At that point, I do think that they're going to come up for some air, take a look around and see the hand that they've been dealt as they look to the second half of 2022. There are a lot of questions in the current environment about how long food and energy prices will remain elevated, how pervasive is inflation becoming across the economy, what will be the impact on growth, can consumers really absorb this energy and food price shock or is it going to lead economic activities to begin to slow here?
It's relatively clear by my lights that the Fed is going to hike, call it, three to four times this y ear. I'm not terribly sure that they'll be able to get the full seven in but if they're given the opportunity to continue hiking during the second half, I think that they're going to take that opportunity. I think that the Fed is clearly rubbed to the wrong way by what's happening. Jay Powell seems like he feels responsible for the inflation that we're currently seeing. And so I think it's again about that window of opportunity. But I still think this is a Fed which errs on the side of caution.
And, you know, I was thinking the other day that as somebody who has been in the business for a little bit more than a decade, I’ve only ever known the zero bound, right? I don’t really know a world of capital markets where real interest rates are positive. And so maybe I'm too dovish on this issue but the counterpoint to that is maybe I have a better understanding of the Fed's reaction function because I wasn’t dealing with 40 years where interest rates were steadily falling.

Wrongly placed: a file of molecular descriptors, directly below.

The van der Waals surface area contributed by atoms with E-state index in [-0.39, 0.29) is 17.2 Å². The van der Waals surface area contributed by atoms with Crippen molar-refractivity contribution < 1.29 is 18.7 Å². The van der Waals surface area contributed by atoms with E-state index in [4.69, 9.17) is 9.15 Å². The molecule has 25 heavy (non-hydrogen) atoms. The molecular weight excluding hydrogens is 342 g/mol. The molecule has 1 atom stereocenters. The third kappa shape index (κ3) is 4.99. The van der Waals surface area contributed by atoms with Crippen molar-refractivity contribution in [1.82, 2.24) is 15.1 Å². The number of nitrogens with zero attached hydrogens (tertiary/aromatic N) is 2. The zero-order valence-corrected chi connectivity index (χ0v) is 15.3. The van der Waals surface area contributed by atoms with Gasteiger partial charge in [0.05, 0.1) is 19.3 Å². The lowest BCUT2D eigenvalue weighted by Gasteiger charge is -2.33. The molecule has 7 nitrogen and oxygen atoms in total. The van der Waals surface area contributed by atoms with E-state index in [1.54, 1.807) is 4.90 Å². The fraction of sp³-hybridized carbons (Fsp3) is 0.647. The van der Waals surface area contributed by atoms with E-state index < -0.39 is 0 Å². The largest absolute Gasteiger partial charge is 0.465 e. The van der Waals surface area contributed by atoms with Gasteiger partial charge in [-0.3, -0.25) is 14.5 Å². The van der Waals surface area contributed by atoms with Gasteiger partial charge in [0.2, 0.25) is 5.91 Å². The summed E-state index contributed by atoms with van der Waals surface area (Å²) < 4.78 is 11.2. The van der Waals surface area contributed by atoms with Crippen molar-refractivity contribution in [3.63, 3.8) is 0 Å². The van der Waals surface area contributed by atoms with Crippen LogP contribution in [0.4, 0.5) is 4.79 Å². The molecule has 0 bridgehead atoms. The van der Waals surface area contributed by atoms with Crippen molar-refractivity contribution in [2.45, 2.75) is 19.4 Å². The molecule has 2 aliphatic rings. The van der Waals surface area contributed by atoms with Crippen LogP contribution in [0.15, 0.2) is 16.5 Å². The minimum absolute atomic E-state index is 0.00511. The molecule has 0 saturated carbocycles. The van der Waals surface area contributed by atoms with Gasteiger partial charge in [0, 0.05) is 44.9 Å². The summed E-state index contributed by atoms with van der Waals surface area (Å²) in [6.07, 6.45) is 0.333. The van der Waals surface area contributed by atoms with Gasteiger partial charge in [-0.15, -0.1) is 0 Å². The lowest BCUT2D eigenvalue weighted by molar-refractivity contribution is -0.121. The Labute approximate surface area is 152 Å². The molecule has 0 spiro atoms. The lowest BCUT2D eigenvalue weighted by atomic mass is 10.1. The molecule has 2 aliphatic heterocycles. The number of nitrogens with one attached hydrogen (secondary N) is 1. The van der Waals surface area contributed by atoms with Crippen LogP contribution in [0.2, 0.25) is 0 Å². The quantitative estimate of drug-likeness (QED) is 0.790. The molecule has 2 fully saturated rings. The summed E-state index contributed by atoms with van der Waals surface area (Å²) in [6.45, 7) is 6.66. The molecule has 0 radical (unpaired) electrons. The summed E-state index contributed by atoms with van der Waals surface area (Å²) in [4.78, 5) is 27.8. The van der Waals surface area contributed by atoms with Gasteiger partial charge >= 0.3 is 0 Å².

So, Jared, maybe for somebody with a little more experience, tell me where I'm wrong here.
Jared Gross:Thank you for making me feel old. I actually began my career during the Fed's 1994 rate hiking cycle which was universally panned as a - kind of a disaster for the markets. And it is interesting; I mean, right now, like, just take a step back. We've got inflation north of 7 and a Fed's funds rate at zero. I mean, those two things do not (compete) right.